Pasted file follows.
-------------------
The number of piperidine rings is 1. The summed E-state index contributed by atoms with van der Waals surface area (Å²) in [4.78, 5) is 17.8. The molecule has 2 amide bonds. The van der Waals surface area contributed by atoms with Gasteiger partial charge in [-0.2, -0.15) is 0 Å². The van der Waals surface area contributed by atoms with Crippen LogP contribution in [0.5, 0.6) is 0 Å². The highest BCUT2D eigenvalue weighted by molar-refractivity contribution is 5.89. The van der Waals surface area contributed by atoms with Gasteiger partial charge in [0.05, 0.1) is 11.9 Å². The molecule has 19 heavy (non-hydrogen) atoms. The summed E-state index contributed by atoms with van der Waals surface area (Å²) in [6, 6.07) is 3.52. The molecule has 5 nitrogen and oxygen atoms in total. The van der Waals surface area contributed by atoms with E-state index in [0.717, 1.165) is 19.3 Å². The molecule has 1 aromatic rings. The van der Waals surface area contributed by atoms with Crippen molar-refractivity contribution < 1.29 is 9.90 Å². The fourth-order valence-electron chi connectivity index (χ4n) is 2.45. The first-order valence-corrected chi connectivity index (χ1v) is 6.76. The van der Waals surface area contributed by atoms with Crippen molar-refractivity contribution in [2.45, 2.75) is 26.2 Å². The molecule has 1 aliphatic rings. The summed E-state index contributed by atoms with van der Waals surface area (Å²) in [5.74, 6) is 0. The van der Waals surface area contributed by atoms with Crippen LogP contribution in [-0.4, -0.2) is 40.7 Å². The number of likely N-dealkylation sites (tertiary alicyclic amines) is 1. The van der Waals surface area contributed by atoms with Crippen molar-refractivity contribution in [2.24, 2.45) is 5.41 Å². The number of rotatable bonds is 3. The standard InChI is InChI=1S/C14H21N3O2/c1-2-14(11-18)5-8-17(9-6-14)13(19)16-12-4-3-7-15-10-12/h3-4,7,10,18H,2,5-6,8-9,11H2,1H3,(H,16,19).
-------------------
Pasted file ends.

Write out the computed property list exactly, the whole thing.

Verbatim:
The number of piperidine rings is 1. The summed E-state index contributed by atoms with van der Waals surface area (Å²) in [4.78, 5) is 17.8. The molecule has 2 amide bonds. The van der Waals surface area contributed by atoms with Gasteiger partial charge in [-0.2, -0.15) is 0 Å². The van der Waals surface area contributed by atoms with Crippen LogP contribution in [0.5, 0.6) is 0 Å². The highest BCUT2D eigenvalue weighted by molar-refractivity contribution is 5.89. The van der Waals surface area contributed by atoms with Gasteiger partial charge in [0.05, 0.1) is 11.9 Å². The molecule has 19 heavy (non-hydrogen) atoms. The summed E-state index contributed by atoms with van der Waals surface area (Å²) in [6, 6.07) is 3.52. The molecule has 5 nitrogen and oxygen atoms in total. The van der Waals surface area contributed by atoms with E-state index in [0.717, 1.165) is 19.3 Å². The molecule has 1 aromatic rings. The van der Waals surface area contributed by atoms with Crippen molar-refractivity contribution < 1.29 is 9.90 Å². The fourth-order valence-electron chi connectivity index (χ4n) is 2.45. The first-order valence-corrected chi connectivity index (χ1v) is 6.76. The van der Waals surface area contributed by atoms with Crippen molar-refractivity contribution in [2.45, 2.75) is 26.2 Å². The molecule has 1 aliphatic rings. The summed E-state index contributed by atoms with van der Waals surface area (Å²) in [5.74, 6) is 0. The van der Waals surface area contributed by atoms with Crippen LogP contribution in [-0.4, -0.2) is 40.7 Å². The number of likely N-dealkylation sites (tertiary alicyclic amines) is 1. The van der Waals surface area contributed by atoms with Crippen molar-refractivity contribution in [2.24, 2.45) is 5.41 Å². The number of rotatable bonds is 3. The standard InChI is InChI=1S/C14H21N3O2/c1-2-14(11-18)5-8-17(9-6-14)13(19)16-12-4-3-7-15-10-12/h3-4,7,10,18H,2,5-6,8-9,11H2,1H3,(H,16,19).